Out of corona, connection

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By Hilary Rosenthal
June 19, 2020

As a Peace Corps volunteer, distance— both physical and temporal— doesn’t mean you can’t still make an impact, and have your host country continue to impact you. With coronavirus causing all of us to physically distance, it’s important to remember this sentiment now more than ever.

I served as a Peace Corps volunteer in Paraguay from 2013 to 2015. My adopted home of Zanjita, Paraguay was about as far a cry from my original home, New York City, as one could get: I lived in a town in the jungle, population 500 people at best. Horses were the main mode of transit and there was no internet. If I stood really still in the northwest corner of my room, I could get occasional cell service. The biggest town nearby, however, did have one thing that reminded me of my old days in the United States: a local radio station.

As an environmental conservation Volunteer, many of my projects in my community centered on working with youth and building conscientiousness toward conserving Paraguay’s incredible natural beauty. For most young people in Zanjita, their town off the long dirt road from the capital is all they’ve ever known. But many still had dreams of something more—like Cristhian, a 16 year-old boy who had a knack for sports-announcing and could perfectly execute any type of Latin American accent. This boy had not a cent to his name, but was my best English student by far. He could hear a word just once and learn it. Cristhian started working at the nearby radio station, walking miles every day to get there, and soon began to host his own shows. One time, he even live-commentated our regional soccer championship game, and interviewed me after my team won the semi-final.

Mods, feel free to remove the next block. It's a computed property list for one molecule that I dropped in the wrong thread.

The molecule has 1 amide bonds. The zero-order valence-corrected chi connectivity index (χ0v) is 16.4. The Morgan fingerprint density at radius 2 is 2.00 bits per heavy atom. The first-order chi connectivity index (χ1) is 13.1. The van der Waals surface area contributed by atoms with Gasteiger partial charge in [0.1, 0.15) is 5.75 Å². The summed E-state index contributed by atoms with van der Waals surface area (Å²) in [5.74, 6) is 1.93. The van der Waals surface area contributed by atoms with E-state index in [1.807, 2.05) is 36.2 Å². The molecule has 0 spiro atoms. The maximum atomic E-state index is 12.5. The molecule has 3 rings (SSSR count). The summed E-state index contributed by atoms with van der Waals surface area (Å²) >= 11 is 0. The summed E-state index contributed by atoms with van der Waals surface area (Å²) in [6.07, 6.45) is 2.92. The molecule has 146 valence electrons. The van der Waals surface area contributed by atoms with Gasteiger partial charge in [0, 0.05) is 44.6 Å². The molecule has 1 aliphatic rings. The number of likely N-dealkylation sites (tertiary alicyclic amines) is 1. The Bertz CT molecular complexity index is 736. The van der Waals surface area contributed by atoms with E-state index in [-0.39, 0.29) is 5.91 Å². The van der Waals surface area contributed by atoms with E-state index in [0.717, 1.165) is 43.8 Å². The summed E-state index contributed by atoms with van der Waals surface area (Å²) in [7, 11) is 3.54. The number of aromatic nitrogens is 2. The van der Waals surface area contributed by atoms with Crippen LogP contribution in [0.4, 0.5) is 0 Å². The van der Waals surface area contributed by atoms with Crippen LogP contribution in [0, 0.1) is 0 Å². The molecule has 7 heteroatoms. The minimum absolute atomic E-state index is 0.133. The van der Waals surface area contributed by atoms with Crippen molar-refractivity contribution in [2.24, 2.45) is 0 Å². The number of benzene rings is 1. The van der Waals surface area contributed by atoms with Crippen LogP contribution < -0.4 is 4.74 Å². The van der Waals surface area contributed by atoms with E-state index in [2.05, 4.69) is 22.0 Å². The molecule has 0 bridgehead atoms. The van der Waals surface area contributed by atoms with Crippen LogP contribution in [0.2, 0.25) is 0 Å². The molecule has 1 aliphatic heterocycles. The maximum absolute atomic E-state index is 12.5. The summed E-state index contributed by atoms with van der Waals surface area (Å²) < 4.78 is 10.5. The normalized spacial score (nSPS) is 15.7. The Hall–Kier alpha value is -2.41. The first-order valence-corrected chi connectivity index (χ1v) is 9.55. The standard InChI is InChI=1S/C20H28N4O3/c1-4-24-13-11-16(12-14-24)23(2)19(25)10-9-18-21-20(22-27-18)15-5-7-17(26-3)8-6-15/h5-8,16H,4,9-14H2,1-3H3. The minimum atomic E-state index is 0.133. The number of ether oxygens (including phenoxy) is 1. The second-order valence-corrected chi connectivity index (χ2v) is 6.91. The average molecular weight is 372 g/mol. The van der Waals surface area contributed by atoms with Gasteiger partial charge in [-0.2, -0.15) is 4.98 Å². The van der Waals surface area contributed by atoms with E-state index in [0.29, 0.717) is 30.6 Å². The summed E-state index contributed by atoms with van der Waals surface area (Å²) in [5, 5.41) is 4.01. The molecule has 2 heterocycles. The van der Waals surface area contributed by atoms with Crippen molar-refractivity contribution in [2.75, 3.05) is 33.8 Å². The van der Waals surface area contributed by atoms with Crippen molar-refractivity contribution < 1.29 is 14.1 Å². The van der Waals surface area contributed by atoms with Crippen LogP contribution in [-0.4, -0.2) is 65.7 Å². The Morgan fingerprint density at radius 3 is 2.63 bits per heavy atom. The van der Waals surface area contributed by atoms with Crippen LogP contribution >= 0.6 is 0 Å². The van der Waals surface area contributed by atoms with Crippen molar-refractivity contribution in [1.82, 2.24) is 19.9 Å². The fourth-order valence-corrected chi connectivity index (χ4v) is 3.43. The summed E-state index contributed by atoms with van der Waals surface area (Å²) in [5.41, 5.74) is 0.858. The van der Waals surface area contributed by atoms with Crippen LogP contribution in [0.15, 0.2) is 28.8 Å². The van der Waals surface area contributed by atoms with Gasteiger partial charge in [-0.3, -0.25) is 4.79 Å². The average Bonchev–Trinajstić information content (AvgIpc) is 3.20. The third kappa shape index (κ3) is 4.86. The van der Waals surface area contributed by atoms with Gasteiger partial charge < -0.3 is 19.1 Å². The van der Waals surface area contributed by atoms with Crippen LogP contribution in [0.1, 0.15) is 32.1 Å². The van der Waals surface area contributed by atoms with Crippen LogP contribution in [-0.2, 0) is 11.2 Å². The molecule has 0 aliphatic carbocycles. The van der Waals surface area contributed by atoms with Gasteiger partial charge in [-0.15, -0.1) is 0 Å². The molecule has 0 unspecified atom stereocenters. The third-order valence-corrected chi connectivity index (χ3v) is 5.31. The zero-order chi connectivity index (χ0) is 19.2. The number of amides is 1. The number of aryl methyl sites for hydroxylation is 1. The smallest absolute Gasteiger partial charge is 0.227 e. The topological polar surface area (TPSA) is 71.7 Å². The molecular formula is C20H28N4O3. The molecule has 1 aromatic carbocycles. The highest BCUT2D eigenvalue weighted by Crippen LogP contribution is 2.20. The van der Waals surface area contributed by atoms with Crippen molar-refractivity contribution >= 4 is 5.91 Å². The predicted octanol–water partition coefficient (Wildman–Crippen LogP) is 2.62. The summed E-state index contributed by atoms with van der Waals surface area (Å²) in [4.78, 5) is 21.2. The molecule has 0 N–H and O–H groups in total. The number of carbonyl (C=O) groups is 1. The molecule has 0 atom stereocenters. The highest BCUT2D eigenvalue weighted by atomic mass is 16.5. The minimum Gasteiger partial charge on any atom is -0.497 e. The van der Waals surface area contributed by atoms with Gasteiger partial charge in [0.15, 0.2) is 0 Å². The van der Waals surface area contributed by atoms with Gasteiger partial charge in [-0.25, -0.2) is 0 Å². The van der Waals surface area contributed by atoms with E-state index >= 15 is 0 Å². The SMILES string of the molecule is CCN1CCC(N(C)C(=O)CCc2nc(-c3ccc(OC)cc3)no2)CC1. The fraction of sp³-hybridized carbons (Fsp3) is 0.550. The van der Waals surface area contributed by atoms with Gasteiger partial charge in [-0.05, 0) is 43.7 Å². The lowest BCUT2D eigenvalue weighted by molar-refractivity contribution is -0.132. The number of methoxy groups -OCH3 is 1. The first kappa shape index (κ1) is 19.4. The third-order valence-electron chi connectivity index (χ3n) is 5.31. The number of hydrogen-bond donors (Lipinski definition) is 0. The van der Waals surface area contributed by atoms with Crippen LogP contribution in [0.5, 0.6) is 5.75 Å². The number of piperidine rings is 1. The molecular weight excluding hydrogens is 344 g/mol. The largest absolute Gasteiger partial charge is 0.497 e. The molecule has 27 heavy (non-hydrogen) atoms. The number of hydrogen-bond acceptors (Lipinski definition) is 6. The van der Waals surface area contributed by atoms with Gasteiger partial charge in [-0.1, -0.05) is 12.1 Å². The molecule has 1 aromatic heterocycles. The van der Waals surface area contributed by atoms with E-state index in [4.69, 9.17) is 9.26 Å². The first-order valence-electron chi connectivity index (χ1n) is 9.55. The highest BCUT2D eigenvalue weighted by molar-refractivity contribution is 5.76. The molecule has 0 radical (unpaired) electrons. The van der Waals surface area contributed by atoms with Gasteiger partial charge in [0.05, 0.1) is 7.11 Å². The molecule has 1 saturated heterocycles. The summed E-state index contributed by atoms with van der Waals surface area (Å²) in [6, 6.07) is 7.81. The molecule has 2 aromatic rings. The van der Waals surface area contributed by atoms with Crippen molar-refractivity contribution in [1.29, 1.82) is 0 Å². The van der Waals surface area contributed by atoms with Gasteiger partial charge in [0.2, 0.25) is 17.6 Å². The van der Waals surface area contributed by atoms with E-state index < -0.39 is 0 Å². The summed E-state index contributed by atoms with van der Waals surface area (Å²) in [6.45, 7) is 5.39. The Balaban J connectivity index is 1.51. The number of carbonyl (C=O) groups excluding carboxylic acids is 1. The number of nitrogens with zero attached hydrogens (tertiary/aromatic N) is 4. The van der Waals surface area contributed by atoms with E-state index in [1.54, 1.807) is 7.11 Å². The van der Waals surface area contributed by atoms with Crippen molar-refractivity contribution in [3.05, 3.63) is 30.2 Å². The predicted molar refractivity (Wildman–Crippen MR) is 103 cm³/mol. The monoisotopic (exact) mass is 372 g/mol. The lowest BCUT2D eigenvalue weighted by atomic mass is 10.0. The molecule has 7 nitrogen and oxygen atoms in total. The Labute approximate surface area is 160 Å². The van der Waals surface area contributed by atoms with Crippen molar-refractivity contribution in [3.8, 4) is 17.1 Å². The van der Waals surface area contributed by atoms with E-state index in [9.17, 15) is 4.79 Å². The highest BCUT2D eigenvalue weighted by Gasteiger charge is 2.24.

Cristhian is now 21, and studying to be a full-time journalist. Occasionally, he still texts me on WhatsApp, but our messages are typically brief and superficial. However, on May 2, 2020, I got a different type of message from him: “Hilary, would you be interested in being interviewed on my show this afternoon? We go live at 4 p.m.!” I wasn’t sure I was up for it— my Spanish, not to mention my Guarani (the native language spoken in much of Paraguay, including my community) was rather rusty. But I too have a love for radio, and I miss Cristhian, so I thought, why not.

A group of three people sit under a tree with a guitar
Zanjita, Paraguay, is a town of about 500 people.